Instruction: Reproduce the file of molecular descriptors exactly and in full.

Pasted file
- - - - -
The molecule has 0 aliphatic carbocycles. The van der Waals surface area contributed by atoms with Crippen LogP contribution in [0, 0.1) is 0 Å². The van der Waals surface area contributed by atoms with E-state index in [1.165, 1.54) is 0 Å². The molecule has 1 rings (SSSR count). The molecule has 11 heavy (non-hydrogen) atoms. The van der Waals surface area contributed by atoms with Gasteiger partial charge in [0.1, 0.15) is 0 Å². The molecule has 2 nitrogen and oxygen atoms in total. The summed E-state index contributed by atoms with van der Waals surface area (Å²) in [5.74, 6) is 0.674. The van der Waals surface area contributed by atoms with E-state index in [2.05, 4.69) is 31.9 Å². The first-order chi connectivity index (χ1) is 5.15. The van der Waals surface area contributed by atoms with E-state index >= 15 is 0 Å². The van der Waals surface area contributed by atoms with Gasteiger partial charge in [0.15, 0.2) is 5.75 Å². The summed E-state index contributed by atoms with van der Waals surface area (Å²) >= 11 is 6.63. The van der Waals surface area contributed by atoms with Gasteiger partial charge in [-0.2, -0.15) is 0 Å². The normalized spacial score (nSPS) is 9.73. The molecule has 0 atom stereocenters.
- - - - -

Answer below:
The molecule has 0 aliphatic carbocycles. The van der Waals surface area contributed by atoms with Crippen LogP contribution in [0, 0.1) is 0 Å². The van der Waals surface area contributed by atoms with E-state index in [1.165, 1.54) is 0 Å². The molecule has 1 rings (SSSR count). The molecule has 11 heavy (non-hydrogen) atoms. The van der Waals surface area contributed by atoms with Gasteiger partial charge in [0.1, 0.15) is 0 Å². The molecule has 2 nitrogen and oxygen atoms in total. The summed E-state index contributed by atoms with van der Waals surface area (Å²) in [5.74, 6) is 0.674. The van der Waals surface area contributed by atoms with E-state index in [2.05, 4.69) is 31.9 Å². The first-order chi connectivity index (χ1) is 5.15. The van der Waals surface area contributed by atoms with E-state index >= 15 is 0 Å². The van der Waals surface area contributed by atoms with Gasteiger partial charge in [0.15, 0.2) is 5.75 Å². The summed E-state index contributed by atoms with van der Waals surface area (Å²) >= 11 is 6.63. The van der Waals surface area contributed by atoms with Gasteiger partial charge in [-0.2, -0.15) is 0 Å². The normalized spacial score (nSPS) is 9.73. The molecule has 0 atom stereocenters.